Scots charities back cotton bud ban

Beach litter crop

Ban is "great news for the environment and for wildlife" say environmental charities

Graham Martin's photo

11th January 2018 by Graham Martin 0 Comments

Scottish charities have backed moves to ban cotton buds.

The sale and manufacture of the plastic-stemmed items is to be banned under new Scottish Government plans.

This follows concerns about the number of buds being washed up on beaches after being flushed down toilets.

They are listed in the top ten forms of beach litter in surveys by the Marine Conservation Society.

WWF Scotland and Friends of the Earth Scotland (FOES) both backed the ban.

FOES director Dr Richard Dixon said: “This decisive action is great news for the environment and for wildlife. 

“Cotton buds are a very visible sign of our hugely wasteful habits, turning up on beaches across the globe. Manufacturers and supermarkets are already moving in the right direction but this single measure will guarantee that Scotland cuts its contribution to marine plastic pollution in half.

“Following the plastic bag charge and the announcement of a deposit and return scheme for drinks’ bottles and cans, this is another good step on the way to a society which uses resources more sensibly.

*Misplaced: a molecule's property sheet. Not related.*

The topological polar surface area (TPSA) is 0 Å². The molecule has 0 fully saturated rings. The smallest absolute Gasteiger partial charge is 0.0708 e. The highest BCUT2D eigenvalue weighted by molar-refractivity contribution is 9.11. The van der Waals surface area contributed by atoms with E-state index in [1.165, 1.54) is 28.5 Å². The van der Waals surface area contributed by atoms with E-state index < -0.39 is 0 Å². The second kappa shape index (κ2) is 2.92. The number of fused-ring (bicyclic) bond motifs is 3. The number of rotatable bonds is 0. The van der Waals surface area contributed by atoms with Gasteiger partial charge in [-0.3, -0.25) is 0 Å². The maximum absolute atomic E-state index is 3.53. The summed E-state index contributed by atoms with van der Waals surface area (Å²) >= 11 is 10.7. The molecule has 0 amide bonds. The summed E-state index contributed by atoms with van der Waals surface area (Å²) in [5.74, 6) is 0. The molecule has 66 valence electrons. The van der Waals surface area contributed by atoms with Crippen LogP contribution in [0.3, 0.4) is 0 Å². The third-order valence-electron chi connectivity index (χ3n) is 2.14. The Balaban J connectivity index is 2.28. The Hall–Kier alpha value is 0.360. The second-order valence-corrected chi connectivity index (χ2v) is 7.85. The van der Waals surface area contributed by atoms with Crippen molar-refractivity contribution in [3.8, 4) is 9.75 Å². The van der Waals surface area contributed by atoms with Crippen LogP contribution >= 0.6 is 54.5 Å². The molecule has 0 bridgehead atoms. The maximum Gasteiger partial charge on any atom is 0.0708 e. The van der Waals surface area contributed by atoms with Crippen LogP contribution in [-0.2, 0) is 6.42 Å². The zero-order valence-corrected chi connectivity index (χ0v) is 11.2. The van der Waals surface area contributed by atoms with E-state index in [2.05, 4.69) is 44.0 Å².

"We look forward to further initiatives when the Government’s promised new group on single-use plastic containers, such as coffee cups, reports its work.”

Dr Lyndsey Dodds, head of marine policy at WWF, said: “Cotton buds are some of the most pervasive forms of marine pollution so a ban is very welcome and a step in the right direction.

“We know plastic is suffocating our seas and devastating our wildlife with millions of birds, fish and mammals dying each year because of the plastic in our oceans.

“Plastics are also finding their way into the food we eat and the water we drink so saving our oceans will require further ambitious action from governments, industry and consumers.”